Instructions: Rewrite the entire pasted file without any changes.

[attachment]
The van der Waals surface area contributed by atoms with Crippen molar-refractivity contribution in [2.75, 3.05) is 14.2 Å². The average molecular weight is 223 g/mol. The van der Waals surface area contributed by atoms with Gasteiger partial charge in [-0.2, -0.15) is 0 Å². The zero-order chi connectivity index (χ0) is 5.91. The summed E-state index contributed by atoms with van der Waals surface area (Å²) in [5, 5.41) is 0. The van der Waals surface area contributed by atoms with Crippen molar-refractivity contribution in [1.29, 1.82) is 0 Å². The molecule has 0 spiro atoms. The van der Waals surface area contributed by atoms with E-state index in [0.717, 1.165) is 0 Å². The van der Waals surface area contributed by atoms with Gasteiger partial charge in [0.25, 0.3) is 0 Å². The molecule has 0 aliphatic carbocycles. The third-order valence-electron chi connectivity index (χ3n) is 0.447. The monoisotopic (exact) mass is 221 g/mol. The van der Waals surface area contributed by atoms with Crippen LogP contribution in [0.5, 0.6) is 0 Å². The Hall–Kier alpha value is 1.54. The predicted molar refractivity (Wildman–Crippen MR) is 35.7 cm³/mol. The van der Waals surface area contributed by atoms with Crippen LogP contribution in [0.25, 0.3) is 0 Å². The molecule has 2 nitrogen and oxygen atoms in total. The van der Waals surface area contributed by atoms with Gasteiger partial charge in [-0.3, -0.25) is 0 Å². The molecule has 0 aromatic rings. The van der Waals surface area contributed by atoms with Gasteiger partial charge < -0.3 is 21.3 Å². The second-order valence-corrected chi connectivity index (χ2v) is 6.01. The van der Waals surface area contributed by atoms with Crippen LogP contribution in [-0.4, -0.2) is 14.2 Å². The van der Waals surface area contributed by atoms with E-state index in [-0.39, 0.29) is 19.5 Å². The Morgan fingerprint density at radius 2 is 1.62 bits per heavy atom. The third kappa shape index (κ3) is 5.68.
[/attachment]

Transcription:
The van der Waals surface area contributed by atoms with Crippen molar-refractivity contribution in [2.75, 3.05) is 14.2 Å². The average molecular weight is 223 g/mol. The van der Waals surface area contributed by atoms with Gasteiger partial charge in [-0.2, -0.15) is 0 Å². The zero-order chi connectivity index (χ0) is 5.91. The summed E-state index contributed by atoms with van der Waals surface area (Å²) in [5, 5.41) is 0. The van der Waals surface area contributed by atoms with Crippen molar-refractivity contribution in [1.29, 1.82) is 0 Å². The molecule has 0 spiro atoms. The van der Waals surface area contributed by atoms with E-state index in [0.717, 1.165) is 0 Å². The van der Waals surface area contributed by atoms with Gasteiger partial charge in [0.25, 0.3) is 0 Å². The molecule has 0 aliphatic carbocycles. The third-order valence-electron chi connectivity index (χ3n) is 0.447. The monoisotopic (exact) mass is 221 g/mol. The van der Waals surface area contributed by atoms with Crippen LogP contribution in [0.5, 0.6) is 0 Å². The Hall–Kier alpha value is 1.54. The predicted molar refractivity (Wildman–Crippen MR) is 35.7 cm³/mol. The van der Waals surface area contributed by atoms with Crippen LogP contribution in [0.25, 0.3) is 0 Å². The molecule has 2 nitrogen and oxygen atoms in total. The van der Waals surface area contributed by atoms with Gasteiger partial charge in [-0.3, -0.25) is 0 Å². The molecule has 0 aromatic rings. The van der Waals surface area contributed by atoms with Gasteiger partial charge < -0.3 is 21.3 Å². The second-order valence-corrected chi connectivity index (χ2v) is 6.01. The van der Waals surface area contributed by atoms with Crippen LogP contribution in [-0.4, -0.2) is 14.2 Å². The van der Waals surface area contributed by atoms with E-state index in [-0.39, 0.29) is 19.5 Å². The Morgan fingerprint density at radius 2 is 1.62 bits per heavy atom. The third kappa shape index (κ3) is 5.68.